clock menu more-arrow no yes mobile

Filed under:

Is The Pressure Too Much To Bear? An Examination Of Why The Cubs Haven't Won In 102 Years

If you buy something from an SB Nation link, Vox Media may earn a commission. See our ethics statement.

Yesterday in the discussion I prompted by saying it was time for Lou Piniella to go, BCB'er Not Bruce Froemming made this comment:

I think the pressure of performing for this team might be too much for anybody to bear.

That, I think, is worth examining. Some people might think that being a Yankee is more difficult, because of the expectations in New York to be a World Series winner every single year, but I think this is a legitimate question: does each year added to the 100+ lacking a World Series make it more difficult for every Cub who puts on the uniform, whether player or manager? Some recent evidence of this came in the 2008 postseason. The 2008 Cubs blew through the regular season, winning the most games of any Cubs team since the 1945 pennant winners and by most accounts, having the best Cubs regular season in 73 years.

Where did that team go in October? They got swept out of the playoffs as if they weren't even there; the entire infield made errors in game two, and they played as if they had the weight of all 100 years on them. This isn't a discussion of the "100 years" thing the way White Sox and Cardinals fans do (taunting), or the way the mass media does (reminding us as if we've never heard it before), instead, it's an examination of why this has happened and what might be able to be done about it.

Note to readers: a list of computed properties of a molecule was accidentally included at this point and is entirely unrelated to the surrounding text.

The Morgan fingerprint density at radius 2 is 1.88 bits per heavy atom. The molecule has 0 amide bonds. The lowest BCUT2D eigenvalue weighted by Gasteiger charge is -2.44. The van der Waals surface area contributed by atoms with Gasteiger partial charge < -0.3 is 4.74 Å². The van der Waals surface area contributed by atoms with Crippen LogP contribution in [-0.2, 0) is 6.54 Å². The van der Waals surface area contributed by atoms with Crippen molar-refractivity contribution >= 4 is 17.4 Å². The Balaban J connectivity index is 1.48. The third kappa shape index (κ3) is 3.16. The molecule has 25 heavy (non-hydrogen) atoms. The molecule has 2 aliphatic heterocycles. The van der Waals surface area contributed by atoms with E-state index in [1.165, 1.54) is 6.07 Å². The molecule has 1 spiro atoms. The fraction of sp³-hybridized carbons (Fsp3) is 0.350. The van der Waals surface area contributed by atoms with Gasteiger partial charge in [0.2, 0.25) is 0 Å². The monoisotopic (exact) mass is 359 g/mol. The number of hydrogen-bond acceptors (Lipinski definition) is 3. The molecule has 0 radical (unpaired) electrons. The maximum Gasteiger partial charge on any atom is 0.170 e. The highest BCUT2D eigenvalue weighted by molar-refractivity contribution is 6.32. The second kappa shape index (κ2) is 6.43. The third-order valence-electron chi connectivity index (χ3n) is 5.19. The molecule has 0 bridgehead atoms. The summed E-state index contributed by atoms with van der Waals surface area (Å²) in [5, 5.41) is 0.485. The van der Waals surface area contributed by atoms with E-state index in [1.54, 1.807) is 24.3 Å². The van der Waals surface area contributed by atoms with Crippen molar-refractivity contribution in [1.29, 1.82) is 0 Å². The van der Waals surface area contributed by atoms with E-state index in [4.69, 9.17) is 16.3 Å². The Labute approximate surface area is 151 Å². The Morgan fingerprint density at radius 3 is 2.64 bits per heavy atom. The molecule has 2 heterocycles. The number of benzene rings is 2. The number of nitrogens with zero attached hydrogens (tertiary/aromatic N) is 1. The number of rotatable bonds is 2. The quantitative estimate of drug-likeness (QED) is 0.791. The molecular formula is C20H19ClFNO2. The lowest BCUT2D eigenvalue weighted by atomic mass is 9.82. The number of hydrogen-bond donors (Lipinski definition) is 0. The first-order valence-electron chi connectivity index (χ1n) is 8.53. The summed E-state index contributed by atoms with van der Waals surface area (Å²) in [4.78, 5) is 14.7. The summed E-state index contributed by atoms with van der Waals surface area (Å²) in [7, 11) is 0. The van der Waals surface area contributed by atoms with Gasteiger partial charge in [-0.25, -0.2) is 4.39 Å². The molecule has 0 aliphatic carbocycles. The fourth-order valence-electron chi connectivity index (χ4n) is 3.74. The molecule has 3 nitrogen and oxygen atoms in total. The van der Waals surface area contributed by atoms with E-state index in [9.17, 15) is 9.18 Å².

To do that requires a bit of historical perspective.

The World Series between the two leagues began in 1903, so let's start there. Between that year and 1945 -- 43 seasons -- the Cubs won ten pennants and two World Series.

Only the Yankees won more league pennants in that period of time -- 14 of them, and ten World Series titles. The then-New York Giants were the most successful team in the National League, winning 12 pennants and four World Series between 1903-1945; the Cardinals, eight league titles and four World Championships. Two NL teams -- the Dodgers and Phillies -- didn't win a World Series until after 1945.

So the Cubs were the second or third most successful team in the National League up to 1945, and the third-best in all of baseball. Though they had lost most of their World Series, you have to remember that baseball was different in that era -- the leagues were more separate, still rivals rather than the NFL-style league they are today (with the AL and NL more like the AFC and NFC), and winning a league pennant was still considered a championship.

There was no inkling, in 1945, that the Cubs wouldn't keep doing what they had done since at least 1929 -- win a pennant every few years, and maybe squeeze out a World Series, though even in 1945, that had been 37 years distant. The 1935 Cubs were probably a better team than the Tigers and the 1929 team likely would have won the World Series if not for that disastrous seventh inning in game four.

We're all quite familiar with many of the reasons the team went into decline after 1945 -- indifferent ownership, poor management, outrageously bad trades, the lack of night games. But as the years piled up, did it become more difficult to win each year? Why didn't the 1969 team -- the best team in the league -- even win its division? I believe if it had, that bunch could have won two or three pennants before its inevitable breakup. Why didn't the 1984 team -- again, the best team in the league -- win its playoff series after dominating the first two games? Why did the 2003 team -- not the best in the league, but with dominating starting pitching -- not make the World Series after being only five outs away?

It's got nothing to do with goats and black cats and Steve Bartman, no matter what ESPN and other lazy sports "journalists" would have you believe. I do believe that the weight of expectations and hopes and dreams is immense, and gets heavier and stronger with each passing year.